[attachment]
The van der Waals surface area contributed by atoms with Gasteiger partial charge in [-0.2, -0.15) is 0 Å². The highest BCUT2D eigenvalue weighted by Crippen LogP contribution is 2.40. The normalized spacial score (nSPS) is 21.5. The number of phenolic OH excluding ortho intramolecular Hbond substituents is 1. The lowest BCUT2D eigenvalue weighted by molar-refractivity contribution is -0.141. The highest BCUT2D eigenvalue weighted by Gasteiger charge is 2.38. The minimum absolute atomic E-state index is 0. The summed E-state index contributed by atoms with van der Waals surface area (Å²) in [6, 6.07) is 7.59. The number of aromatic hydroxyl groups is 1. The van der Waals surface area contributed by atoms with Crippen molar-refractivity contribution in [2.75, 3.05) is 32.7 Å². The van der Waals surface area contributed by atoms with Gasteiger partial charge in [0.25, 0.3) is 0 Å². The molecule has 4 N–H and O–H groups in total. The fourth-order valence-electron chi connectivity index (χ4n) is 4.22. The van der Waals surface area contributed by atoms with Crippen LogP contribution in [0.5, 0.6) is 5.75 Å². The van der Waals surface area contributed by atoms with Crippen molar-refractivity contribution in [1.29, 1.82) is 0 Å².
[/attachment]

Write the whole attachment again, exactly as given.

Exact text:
The van der Waals surface area contributed by atoms with Gasteiger partial charge in [-0.2, -0.15) is 0 Å². The highest BCUT2D eigenvalue weighted by Crippen LogP contribution is 2.40. The normalized spacial score (nSPS) is 21.5. The number of phenolic OH excluding ortho intramolecular Hbond substituents is 1. The lowest BCUT2D eigenvalue weighted by molar-refractivity contribution is -0.141. The highest BCUT2D eigenvalue weighted by Gasteiger charge is 2.38. The minimum absolute atomic E-state index is 0. The summed E-state index contributed by atoms with van der Waals surface area (Å²) in [6, 6.07) is 7.59. The number of aromatic hydroxyl groups is 1. The van der Waals surface area contributed by atoms with Crippen molar-refractivity contribution in [2.75, 3.05) is 32.7 Å². The van der Waals surface area contributed by atoms with Gasteiger partial charge in [0.25, 0.3) is 0 Å². The molecule has 4 N–H and O–H groups in total. The fourth-order valence-electron chi connectivity index (χ4n) is 4.22. The van der Waals surface area contributed by atoms with Crippen LogP contribution in [0.5, 0.6) is 5.75 Å². The van der Waals surface area contributed by atoms with Crippen molar-refractivity contribution in [1.29, 1.82) is 0 Å².